Gulzar ?blames? Ash for Kajrare... rage | india | Hindustan Times
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Gulzar ?blames? Ash for Kajrare... rage

IT TAKES a great no less than Gulzar to disown a stupendous success. ?Don?t blame me for making Kajrare the great rage that it came to be. The credit is due all to the beauty of Aishwarya,? said the maverick lyricist who has fascinated the classes and masses alike since his debut in Bandini (Don?t forget the exquisite Mora gora ang layi le even as you hum O humdum). ?It?s the music first that makes a song click and the success of the written word is in how close it came to the composition,? is his modest stand.

india Updated: Jun 11, 2006 00:01 IST

IT TAKES a great no less than Gulzar to disown a stupendous success. “Don’t blame me for making Kajrare the great rage that it came to be. The credit is due all to the beauty of Aishwarya,” said the maverick lyricist who has fascinated the classes and masses alike since his debut in Bandini (Don’t forget the exquisite Mora gora ang layi le even as you hum O humdum). “It’s the music first that makes a song click and the success of the written word is in how close it came to the composition,” is his modest stand.

Gulzar is in town to take part in a Hindi-Urdu mushaira under the aegis of UP Hindi-Urdu Sahitya Award Committee to commemorate the work of poet laureate Kaifi Azmi. “It’s a very interesting phase of experimentation that we are passing through where cinema is concerned,” said the man for every season, the poet for every reason. He expressed admiration for how Bunty and Babli sell the Taj to not just a character in the film but to a large number of cine-goers too.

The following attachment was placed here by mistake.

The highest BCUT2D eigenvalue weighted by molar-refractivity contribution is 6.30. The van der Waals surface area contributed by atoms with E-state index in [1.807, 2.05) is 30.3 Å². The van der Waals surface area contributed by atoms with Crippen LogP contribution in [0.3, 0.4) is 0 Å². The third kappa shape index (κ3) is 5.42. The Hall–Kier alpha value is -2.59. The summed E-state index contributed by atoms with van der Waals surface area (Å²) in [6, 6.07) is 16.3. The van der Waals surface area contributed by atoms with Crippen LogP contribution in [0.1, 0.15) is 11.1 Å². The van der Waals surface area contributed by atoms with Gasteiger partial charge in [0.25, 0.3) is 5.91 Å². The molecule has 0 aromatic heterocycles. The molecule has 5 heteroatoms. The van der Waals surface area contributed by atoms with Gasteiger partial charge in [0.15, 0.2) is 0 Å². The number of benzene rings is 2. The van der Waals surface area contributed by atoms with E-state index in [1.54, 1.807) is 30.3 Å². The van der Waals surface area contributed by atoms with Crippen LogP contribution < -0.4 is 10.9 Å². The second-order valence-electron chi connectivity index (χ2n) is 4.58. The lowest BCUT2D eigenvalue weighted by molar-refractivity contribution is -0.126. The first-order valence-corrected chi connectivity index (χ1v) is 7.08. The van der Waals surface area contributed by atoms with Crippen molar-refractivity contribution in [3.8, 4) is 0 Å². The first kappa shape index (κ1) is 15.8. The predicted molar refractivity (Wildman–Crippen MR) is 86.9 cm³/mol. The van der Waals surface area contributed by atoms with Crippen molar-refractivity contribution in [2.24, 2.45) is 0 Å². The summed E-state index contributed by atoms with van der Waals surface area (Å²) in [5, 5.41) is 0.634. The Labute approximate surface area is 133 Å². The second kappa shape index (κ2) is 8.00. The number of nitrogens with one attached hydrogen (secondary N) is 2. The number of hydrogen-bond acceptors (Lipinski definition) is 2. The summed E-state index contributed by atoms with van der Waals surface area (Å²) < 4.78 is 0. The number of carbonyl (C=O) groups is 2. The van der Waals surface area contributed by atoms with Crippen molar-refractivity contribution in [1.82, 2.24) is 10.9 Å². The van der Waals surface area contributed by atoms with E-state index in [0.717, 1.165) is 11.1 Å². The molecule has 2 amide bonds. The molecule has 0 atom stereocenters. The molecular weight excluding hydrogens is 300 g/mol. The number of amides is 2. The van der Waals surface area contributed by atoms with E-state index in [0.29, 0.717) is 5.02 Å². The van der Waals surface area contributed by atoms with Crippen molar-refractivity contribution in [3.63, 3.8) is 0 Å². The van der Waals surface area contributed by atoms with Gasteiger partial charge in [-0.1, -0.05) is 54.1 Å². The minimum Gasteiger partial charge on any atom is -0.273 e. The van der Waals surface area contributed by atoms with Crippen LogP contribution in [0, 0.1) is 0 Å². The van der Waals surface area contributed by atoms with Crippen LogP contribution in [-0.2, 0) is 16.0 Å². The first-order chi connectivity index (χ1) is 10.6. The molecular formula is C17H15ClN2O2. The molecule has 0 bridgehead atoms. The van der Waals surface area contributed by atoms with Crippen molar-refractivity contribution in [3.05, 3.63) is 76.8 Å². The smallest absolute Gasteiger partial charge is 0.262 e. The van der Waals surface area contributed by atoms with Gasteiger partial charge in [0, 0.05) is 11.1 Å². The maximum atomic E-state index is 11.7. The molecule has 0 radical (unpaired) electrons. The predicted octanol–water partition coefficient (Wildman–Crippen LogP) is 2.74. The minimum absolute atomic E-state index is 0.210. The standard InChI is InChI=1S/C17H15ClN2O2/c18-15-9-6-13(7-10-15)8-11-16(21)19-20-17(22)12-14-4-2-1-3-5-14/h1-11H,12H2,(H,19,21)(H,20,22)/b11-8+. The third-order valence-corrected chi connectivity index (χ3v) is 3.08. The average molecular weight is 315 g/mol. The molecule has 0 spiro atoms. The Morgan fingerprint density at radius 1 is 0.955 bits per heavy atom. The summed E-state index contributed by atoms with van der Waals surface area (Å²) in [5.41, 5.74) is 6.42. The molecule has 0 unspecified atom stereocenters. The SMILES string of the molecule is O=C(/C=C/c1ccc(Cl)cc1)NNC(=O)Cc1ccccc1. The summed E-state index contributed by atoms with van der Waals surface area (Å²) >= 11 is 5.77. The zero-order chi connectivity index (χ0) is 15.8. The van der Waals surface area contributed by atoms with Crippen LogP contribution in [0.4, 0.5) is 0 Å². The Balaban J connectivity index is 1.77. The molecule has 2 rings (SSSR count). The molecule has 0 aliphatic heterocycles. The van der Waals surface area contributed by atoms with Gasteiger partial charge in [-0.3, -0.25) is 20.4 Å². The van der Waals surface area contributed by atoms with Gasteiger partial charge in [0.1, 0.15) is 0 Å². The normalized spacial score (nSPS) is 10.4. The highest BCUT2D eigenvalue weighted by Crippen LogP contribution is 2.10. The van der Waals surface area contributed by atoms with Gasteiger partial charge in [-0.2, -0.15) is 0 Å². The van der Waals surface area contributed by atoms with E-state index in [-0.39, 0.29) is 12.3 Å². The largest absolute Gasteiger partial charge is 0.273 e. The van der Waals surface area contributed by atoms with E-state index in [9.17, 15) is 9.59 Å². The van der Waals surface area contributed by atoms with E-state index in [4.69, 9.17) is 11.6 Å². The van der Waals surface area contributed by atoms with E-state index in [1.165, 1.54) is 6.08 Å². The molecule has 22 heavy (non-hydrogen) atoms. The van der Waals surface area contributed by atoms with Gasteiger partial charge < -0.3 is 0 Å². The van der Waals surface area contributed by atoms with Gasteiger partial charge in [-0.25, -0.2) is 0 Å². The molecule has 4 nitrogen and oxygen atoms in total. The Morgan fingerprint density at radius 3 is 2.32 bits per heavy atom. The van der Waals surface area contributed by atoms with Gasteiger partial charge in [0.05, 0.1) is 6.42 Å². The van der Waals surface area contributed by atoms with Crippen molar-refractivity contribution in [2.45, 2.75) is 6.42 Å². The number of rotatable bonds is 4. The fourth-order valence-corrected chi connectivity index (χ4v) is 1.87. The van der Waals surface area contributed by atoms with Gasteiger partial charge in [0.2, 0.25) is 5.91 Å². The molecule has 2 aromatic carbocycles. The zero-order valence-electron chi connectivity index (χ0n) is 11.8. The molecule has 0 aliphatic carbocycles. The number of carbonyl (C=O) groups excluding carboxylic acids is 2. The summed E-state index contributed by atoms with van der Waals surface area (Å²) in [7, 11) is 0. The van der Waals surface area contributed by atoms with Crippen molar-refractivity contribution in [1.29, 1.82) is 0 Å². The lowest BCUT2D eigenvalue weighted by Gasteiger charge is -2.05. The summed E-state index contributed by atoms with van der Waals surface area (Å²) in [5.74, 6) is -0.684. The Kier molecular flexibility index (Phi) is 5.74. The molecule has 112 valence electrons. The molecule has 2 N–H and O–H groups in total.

“I’ve taken a break only to learn this new genre, the new language in which films are being told. These are films that have no story and images are doing all the talking,” he observed, adding, “There’s no last word in fine art and I am sure this phase will pass and make way for a glorious future.”

From among the recent films it was Paheli that charmed the writer—if only Amol Palekar had taken better care with the climax—and Sujit Sircar of Yahaan who impressed him for the “most honest and humane treatment of the Kashmir issue.” He admitted to have loved Rang De Basanti for the thought provoking narrative and the message exhorting all to do their bit and make the world a better place.

“I am anything but a mentor to my daughter Meghna,” he said, before surprising with the revelation that she has learned the art of filmmaking from Saeed Mirza.

“But I loved her film Filhaal for the sensitive depiction of a bold story idea. When I make a comeback to moviemaking, it would be a leap from all my previous films just as Maachis and Hu Tu Tu were from all my past work,” said the director of classics like Aandhi, Parichay, Khushboo, Kinara and the National Award winning Mere Apne. He attributes his success to moulding himself according to the demands of the film industry.

His association with Lucknow, he says, is fond and it is with pride he accepts the compliment that his brand of Urdu is Lakhnawi.

“It is such a beautiful city! I went for a spin around town just to soak in its charm. Make it cleaner and keep these monuments as timelessly beautiful as they are,” was his parting shot.